Africa’s imperfect storm: food crisis, violence and climate change

Food insecurity, violence and climate change are forcing Africa into a corner.

The continent is facing a looming food crisis caused by Russia’s invasion of Ukraine.

In better times, between 2018 and 2020, Africa imported 44 percent of its wheat from Russia and Ukraine.

“A striking phenomenon is the link between food insecurity, violence and climate change,” says Secretary General of Caritas Internationalis, Aloysius John.

“They are interlinked. When people find themselves in extreme conditions and highly vulnerable, survival becomes the motivation for any kind of activities and often ends in violence and conflict.”

The situation is worst in the Horn of Africa and the arid Sahel region, John says.

“In the Sahel region, more than 12.7 million people are exposed to a highly vulnerable situation of hunger as well as exile from their rural homesteads,” he says.

Caritas – a confederation of Catholic relief and development agencies – is concerned about Africa’s reliance on food imports.

“Africa has been the dumping site for the surplus of large-scale industrial production of food,” says John.

“It’s destroyed food supply chains and local traditional farming – and needs immediate and quick attention.”

Of the 160 million people living on the Horn of Africa, 45 percent will be affected by food insecurity, he says.

The formerly “fertile land of the Nile” is worst affected by severe drought and scarce rainfall.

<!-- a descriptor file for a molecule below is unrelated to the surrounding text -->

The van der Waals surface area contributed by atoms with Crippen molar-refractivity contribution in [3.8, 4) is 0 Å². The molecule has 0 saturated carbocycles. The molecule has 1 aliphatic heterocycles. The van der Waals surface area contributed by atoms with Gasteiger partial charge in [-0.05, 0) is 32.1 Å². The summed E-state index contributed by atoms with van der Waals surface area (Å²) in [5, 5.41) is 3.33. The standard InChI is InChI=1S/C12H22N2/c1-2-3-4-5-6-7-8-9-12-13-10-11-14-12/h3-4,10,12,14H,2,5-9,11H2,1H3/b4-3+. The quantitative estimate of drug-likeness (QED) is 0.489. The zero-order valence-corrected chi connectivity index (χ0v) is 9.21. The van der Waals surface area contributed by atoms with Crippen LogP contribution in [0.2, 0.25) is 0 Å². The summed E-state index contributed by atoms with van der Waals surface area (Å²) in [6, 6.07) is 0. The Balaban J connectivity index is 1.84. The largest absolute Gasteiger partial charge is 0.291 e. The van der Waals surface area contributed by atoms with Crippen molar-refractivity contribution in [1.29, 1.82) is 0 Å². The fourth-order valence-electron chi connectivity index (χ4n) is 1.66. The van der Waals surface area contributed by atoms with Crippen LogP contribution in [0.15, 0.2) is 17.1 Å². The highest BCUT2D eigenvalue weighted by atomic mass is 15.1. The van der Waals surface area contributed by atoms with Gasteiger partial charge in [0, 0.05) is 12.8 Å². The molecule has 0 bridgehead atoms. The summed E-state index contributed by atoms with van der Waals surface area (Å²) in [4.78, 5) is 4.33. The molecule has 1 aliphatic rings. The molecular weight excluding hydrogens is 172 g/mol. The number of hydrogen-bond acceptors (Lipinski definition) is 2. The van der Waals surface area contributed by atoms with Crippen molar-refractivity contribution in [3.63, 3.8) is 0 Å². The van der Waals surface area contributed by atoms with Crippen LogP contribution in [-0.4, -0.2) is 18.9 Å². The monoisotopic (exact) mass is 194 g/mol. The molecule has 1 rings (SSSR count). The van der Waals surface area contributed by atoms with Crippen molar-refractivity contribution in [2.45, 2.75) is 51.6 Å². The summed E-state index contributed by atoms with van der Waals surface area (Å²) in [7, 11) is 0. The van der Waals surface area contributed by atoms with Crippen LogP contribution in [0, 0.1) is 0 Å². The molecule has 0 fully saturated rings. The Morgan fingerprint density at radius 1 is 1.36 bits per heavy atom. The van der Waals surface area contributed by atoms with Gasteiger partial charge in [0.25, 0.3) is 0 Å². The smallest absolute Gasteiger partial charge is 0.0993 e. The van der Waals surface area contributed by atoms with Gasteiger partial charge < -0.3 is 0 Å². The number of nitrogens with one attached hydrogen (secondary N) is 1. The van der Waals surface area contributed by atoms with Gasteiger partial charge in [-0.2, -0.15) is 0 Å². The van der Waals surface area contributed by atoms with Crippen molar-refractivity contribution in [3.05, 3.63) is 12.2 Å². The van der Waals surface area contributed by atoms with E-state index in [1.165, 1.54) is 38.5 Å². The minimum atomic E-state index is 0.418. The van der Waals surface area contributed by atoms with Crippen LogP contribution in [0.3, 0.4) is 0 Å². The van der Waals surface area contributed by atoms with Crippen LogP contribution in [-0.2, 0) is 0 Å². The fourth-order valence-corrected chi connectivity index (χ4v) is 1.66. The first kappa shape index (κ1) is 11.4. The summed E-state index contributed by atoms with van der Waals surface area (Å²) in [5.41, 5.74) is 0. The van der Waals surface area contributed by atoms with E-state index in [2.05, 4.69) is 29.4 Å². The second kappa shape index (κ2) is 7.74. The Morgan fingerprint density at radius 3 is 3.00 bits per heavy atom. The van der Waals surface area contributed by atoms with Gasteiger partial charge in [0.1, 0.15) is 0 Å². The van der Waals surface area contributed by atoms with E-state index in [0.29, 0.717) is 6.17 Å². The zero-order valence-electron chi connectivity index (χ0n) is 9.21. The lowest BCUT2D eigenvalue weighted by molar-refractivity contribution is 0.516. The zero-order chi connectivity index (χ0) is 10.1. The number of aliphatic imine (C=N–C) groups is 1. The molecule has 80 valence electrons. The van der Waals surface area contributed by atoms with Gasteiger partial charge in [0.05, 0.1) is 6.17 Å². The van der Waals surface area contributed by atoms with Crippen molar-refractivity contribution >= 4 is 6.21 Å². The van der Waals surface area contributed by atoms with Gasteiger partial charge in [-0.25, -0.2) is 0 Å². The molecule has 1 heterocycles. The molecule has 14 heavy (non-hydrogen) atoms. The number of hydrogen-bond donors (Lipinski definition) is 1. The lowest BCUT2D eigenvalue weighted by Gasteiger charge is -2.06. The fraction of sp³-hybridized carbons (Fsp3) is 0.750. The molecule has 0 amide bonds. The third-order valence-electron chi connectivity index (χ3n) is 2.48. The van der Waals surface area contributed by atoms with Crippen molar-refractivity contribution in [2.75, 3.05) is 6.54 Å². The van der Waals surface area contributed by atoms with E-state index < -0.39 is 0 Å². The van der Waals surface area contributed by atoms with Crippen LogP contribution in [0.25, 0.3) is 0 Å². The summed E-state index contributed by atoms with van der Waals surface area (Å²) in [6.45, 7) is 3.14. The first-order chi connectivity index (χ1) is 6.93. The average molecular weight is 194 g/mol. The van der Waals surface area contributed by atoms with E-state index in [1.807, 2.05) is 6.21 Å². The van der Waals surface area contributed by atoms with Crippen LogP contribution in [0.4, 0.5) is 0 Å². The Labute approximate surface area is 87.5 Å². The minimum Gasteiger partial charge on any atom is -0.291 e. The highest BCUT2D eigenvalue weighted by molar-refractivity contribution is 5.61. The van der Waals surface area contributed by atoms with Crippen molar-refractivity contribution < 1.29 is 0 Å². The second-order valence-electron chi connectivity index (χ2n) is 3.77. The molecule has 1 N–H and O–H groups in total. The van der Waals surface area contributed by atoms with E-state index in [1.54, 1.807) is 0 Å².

Violence and conflict in the region compound the problem.

One percent of the land is irrigated. It’s “totally insufficient” to feed the population.

People are on the move.

They and their livestock have been forced to leave their traditional homelands in search of humanitarian aid or any means to sustain their survival.

“A recent Caritas report calls for “the implementation of just food systems – from production to consumption” as “key for the development of global South nations”.

Food injustice has been meted out in different forms, John says.

Traditional agriculture has been destroyed and replaced by vested interests. Market-oriented, large-scale agriculture is suffering today due to climate change and droughts, he says.

In some parts of Africa, cheap industrially-raised imported chicken, milk and meat are endangering locally raised produce.

Restoring justice to the global food systems means stopping using Africa as a dumping site.

Promoting and socialising local communities to water harvesting, natural fertilisers and pest control is also vital.

The Ukraine-Russia war shows how the global South needs to take ownership of its own food chains, John says.

“It is important to develop local agriculture, traditional farming, identify local food habits and mainstream them into development projects.

“A community-oriented and community-based development paradigm which takes integral ecology into account needs to be developed.

“This will help promote local food systems and supply chains leading to food independence,” he says.


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